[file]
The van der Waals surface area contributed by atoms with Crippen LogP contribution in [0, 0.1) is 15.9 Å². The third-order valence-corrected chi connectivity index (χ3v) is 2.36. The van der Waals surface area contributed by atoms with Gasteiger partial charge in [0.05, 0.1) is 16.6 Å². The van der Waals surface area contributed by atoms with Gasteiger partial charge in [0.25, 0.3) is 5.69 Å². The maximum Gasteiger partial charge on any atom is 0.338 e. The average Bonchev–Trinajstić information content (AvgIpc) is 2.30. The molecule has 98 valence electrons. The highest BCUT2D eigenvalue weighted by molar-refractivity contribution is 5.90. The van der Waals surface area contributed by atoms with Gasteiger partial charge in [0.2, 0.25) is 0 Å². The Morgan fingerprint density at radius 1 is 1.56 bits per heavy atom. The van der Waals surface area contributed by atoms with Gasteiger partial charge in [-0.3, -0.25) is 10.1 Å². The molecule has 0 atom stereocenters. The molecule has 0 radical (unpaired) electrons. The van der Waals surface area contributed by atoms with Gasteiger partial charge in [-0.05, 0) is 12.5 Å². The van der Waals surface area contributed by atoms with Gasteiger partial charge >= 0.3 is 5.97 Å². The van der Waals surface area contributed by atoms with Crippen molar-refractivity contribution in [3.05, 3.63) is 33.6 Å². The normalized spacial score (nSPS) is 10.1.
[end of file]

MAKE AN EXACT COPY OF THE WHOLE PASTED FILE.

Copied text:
The van der Waals surface area contributed by atoms with Crippen LogP contribution in [0, 0.1) is 15.9 Å². The third-order valence-corrected chi connectivity index (χ3v) is 2.36. The van der Waals surface area contributed by atoms with Gasteiger partial charge in [0.05, 0.1) is 16.6 Å². The van der Waals surface area contributed by atoms with Gasteiger partial charge in [0.25, 0.3) is 5.69 Å². The maximum Gasteiger partial charge on any atom is 0.338 e. The average Bonchev–Trinajstić information content (AvgIpc) is 2.30. The molecule has 98 valence electrons. The highest BCUT2D eigenvalue weighted by molar-refractivity contribution is 5.90. The van der Waals surface area contributed by atoms with Gasteiger partial charge in [0.2, 0.25) is 0 Å². The Morgan fingerprint density at radius 1 is 1.56 bits per heavy atom. The van der Waals surface area contributed by atoms with Gasteiger partial charge in [-0.3, -0.25) is 10.1 Å². The molecule has 0 atom stereocenters. The molecule has 0 radical (unpaired) electrons. The van der Waals surface area contributed by atoms with Gasteiger partial charge in [-0.05, 0) is 12.5 Å². The van der Waals surface area contributed by atoms with Gasteiger partial charge >= 0.3 is 5.97 Å². The van der Waals surface area contributed by atoms with Crippen molar-refractivity contribution in [3.05, 3.63) is 33.6 Å². The normalized spacial score (nSPS) is 10.1.